By Aswad Walker
Kevin Johnson, a doctoral student at Texas A&M University, was beyond excited about his upcoming presentation at the school’s 4th Annual Race, Inclusion and Social Equity (RISE) Conference, on March 24. However, he was saddened upon receiving word that the conference was “postponed.”
“It’s not just that I don’t get to make a presentation, because there’s other opportunities I have to share my data and engage with others; it’s sad for the university itself because these are the sorts of discussions and presentations we should be having,” said Johnson, who earned his undergraduate degree from TAMU 40 years ago, before recently returning to work towards a Ph.D.
The conference is part of TAMU’s RISE Initiative, a yearlong program that provides students with a better understanding of race, identity and social equity in higher education.
The initiative includes an annual conference and fellowship opportunity which allows selected student leaders to attend the National Conference on Race and Ethnicity, conduct research, and present findings to the campus community at the RISE Conference.
But with no reason given for the postponement of this year’s gathering, individuals are speculating that the decision to “pause” the conference may be related to Texas A&M’s moves to distance itself from all things Diversity, Equity and Inclusion (DEI).
The news of the postponed conference came just weeks after an op-ed – “How Texas A&M Went Woke” – by right-wing Boise State University professor and conservative think tank member Scott Yernor who called for TAMU and all Texas universities to defund and dismantle all DEI policies.
Yernor contends such policies are part of an evil “woke agenda” hell-bent on destroying America and eroding universities’ intellectual integrity.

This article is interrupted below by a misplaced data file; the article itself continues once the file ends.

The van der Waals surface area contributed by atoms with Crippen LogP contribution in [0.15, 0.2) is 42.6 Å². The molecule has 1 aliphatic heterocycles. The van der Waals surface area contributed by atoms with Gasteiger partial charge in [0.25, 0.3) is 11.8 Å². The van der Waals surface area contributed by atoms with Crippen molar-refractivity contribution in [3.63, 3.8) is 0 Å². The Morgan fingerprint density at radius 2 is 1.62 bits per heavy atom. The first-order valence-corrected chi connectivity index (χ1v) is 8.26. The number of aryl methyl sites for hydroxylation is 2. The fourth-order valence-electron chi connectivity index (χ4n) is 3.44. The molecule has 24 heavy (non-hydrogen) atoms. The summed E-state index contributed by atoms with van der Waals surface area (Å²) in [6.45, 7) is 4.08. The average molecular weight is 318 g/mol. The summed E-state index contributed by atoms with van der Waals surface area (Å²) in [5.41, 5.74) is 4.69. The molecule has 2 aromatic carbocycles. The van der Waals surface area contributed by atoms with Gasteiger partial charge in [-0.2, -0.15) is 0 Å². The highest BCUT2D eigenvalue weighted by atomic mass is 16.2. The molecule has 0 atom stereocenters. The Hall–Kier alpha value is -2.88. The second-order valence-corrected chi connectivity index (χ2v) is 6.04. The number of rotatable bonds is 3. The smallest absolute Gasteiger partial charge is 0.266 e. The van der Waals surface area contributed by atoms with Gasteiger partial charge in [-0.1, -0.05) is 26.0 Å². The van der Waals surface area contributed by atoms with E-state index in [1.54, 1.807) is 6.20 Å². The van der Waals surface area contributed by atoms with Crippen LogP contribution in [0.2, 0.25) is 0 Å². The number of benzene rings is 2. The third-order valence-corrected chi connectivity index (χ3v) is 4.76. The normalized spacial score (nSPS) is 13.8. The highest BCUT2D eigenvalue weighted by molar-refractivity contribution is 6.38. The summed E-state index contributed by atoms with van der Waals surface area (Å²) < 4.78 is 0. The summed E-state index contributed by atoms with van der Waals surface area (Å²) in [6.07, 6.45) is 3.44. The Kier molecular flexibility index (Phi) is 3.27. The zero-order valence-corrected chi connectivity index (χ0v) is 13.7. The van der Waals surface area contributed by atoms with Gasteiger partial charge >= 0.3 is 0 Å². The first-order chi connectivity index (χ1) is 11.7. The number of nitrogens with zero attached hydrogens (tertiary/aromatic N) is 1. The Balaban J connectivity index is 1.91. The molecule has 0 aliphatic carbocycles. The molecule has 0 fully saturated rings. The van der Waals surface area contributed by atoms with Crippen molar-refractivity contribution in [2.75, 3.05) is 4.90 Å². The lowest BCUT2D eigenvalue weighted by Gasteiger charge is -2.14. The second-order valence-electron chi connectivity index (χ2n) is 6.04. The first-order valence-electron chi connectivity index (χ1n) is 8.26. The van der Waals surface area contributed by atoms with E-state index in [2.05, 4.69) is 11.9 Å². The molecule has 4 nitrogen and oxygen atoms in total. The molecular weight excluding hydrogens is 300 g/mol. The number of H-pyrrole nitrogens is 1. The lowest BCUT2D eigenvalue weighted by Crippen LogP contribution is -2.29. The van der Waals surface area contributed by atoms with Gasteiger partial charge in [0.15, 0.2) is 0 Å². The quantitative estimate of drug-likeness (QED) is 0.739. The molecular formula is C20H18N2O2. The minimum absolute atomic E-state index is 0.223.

“Knowing what’s going on is the first step. Action to change it is the second step,” wrote Yernor. “We call on the political actors of Texas—from the governor to the Board of regents—to cut DEI budgets, to add enforcement mechanisms to Texas bans on racial preferences, to redirect the university to a mission emphasizing professionalism and meritocracy, to close down units on campus that are too infused with DEI mandates, and to undertake other efforts to return Texas A&M and other universities in Texas to a mission consistent with American principles.”
There is no admitted link between Yernor’s op-ed and the decision to postpone the RISE conference. However, on March 2, less than a month after Yernor’s piece, TAMU System Chancellor John Sharp directed leaders of its 11 universities and eight agencies to stop asking job candidates for statements about their commitment to DEI.
“No university or agency in the A&M System will admit any student, nor hire any employee based on any factor other than merit,” Sharp said in a directive sent to university leaders.
Sharp may have been responding to Texas Governor Greg Abbott’s “warning” to state agency and public university leaders that the use of DEI initiatives — policies that support groups who have been historically underrepresented or discriminated against — is illegal in hiring.
As of yet, Abbott and the Texas Legislature haven’t outlawed conferences that discuss racial and social equity. However, Texas’ Senate Bill 3 in 2021 was passed and has become known as the “anti-critical race theory law,” making state public school teachers wary of discussing issues conservatives deem to be controversial (i.e. race, diversity, inclusion and social equity).
And though Abbott’s door slam on DEI initiatives related to hiring doesn’t mention shutting down conferences such as RISE, Yernor’s Clairmont Institute-backed article calls for exactly that.
Less than a week after Sharp shut down DEI initiatives on all TAMU System campuses, Johnson received news that his presentation would, best case scenario, have to wait until further notice. Worst case, neither Johnson’s nor the other RISE presenters’ sessions on creating a more equitable society will take place at all.
“In the climate that we’re in currently, it appears that DEI is in the public and political discourse. And it is something that people need to maybe get together in the same room and talk things out. But it seems as though there are sort of top-down decisions being made, and then you end up with an email that says, ‘Oh, by the way, your conference is not gonna happen.’”